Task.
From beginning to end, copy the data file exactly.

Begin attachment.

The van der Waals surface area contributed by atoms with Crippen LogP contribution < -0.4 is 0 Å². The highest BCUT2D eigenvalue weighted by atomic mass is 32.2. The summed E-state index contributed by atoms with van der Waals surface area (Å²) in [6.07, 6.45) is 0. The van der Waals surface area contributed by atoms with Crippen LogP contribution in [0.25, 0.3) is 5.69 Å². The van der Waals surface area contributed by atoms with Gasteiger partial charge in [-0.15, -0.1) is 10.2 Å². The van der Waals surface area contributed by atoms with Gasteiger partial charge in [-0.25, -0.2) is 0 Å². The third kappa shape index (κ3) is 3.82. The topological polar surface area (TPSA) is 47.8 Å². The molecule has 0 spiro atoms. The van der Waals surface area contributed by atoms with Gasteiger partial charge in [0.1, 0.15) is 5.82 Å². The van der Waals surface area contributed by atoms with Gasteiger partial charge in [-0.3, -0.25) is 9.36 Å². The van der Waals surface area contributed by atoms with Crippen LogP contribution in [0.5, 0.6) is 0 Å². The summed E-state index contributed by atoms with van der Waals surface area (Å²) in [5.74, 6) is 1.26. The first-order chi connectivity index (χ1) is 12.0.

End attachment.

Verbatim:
The van der Waals surface area contributed by atoms with Crippen LogP contribution < -0.4 is 0 Å². The highest BCUT2D eigenvalue weighted by atomic mass is 32.2. The summed E-state index contributed by atoms with van der Waals surface area (Å²) in [6.07, 6.45) is 0. The van der Waals surface area contributed by atoms with Crippen LogP contribution in [0.25, 0.3) is 5.69 Å². The van der Waals surface area contributed by atoms with Gasteiger partial charge in [-0.15, -0.1) is 10.2 Å². The van der Waals surface area contributed by atoms with Gasteiger partial charge in [-0.25, -0.2) is 0 Å². The third kappa shape index (κ3) is 3.82. The topological polar surface area (TPSA) is 47.8 Å². The molecule has 0 spiro atoms. The van der Waals surface area contributed by atoms with Gasteiger partial charge in [0.1, 0.15) is 5.82 Å². The van der Waals surface area contributed by atoms with Gasteiger partial charge in [-0.3, -0.25) is 9.36 Å². The van der Waals surface area contributed by atoms with Crippen LogP contribution in [0.5, 0.6) is 0 Å². The summed E-state index contributed by atoms with van der Waals surface area (Å²) in [5.74, 6) is 1.26. The first-order chi connectivity index (χ1) is 12.0.